Japanese billionaire, space flight participant Yusaku Maezawa attends a post-flight press conference in Star City on Dec 22, 2021. (IRINA SPEKTOR / GCTC/RUSSIAN SPACE AGENCY ROSCOSMOS / AFP)
TOKYO - Japanese billionaire Yusaku Maezawa, newly returned to Japan after a 12-day journey into space last month, said being launched into the cosmos was less scary than riding a rollercoaster and made him obsessed with Earth.
The 46-year-old fashion magnate and art collector in December became the first space tourist on the International Space Station in over a decade, and is preparing for a more ambitious trip around the moon with Elon Musk's SpaceX planned for 2023.
Yusaku Maezawa regaled his social media followers from space by showing how to make tea in zero gravity and discussing his shortage of fresh underwear
"When you go into space, you become obsessed with the Earth," he told reporters on Friday. "You're grateful that it has wind, that it has smells, that it has seasons."
One of Japan's more flamboyant public figures, Maezawa regaled his social media followers from space by showing how to make tea in zero gravity and discussing his shortage of fresh underwear. On Friday, he said never felt fear in orbit.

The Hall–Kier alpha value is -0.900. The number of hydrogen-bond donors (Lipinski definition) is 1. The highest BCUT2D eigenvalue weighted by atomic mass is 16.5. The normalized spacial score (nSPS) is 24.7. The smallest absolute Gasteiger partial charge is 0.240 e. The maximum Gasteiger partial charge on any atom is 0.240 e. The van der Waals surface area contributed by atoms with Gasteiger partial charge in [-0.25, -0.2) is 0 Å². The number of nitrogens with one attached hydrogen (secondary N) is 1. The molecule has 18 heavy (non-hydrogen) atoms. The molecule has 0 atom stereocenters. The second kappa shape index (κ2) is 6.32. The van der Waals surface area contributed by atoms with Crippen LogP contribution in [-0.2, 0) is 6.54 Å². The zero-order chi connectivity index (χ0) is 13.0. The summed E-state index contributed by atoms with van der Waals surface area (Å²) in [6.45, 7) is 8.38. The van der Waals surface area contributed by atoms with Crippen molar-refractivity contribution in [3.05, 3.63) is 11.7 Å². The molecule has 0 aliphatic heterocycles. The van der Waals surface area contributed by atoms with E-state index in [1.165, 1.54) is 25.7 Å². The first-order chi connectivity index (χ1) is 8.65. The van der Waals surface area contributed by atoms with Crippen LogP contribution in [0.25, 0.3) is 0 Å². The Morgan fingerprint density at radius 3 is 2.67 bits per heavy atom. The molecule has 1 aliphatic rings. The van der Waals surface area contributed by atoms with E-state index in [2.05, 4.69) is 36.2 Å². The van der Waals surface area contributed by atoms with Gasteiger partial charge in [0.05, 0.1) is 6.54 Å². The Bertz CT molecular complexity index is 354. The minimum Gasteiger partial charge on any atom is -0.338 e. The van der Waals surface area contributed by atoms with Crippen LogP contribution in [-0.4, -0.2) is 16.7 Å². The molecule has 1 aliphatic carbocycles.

"At the time of the launch I was able to enjoy the experience," he said. "I felt as if it was the start of a Shinkansen (bullet) train from the station, it was so smooth. I only realized (the launch) when I looked out the window."
Maezawa, who sold his online fashion business Zozo to SoftBank in 2019, will become the first private passenger on a SpaceX moon trip scheduled for next year and is sifting through "a million" applications for eight artists he has pledged to have join him on the voyage.
Japanese billionaire Yusaku Maezawa is helped to disembark from a helicopter as he arrives at Zhezkazgan airport after returning from the International Space Station on the Soyuz MS-20 space capsule in Zhezkazgan, Kazakhstan, Dec 20, 2021.
But gazing at the Earth from space - which he said was "100 times more beautiful than photographs" - gave him other ideas.
"You begin to think about world leaders getting together in space," he said. "Of course, I'm not a powerful enough person to make it happen. But if it did, the world might be a better place to live."
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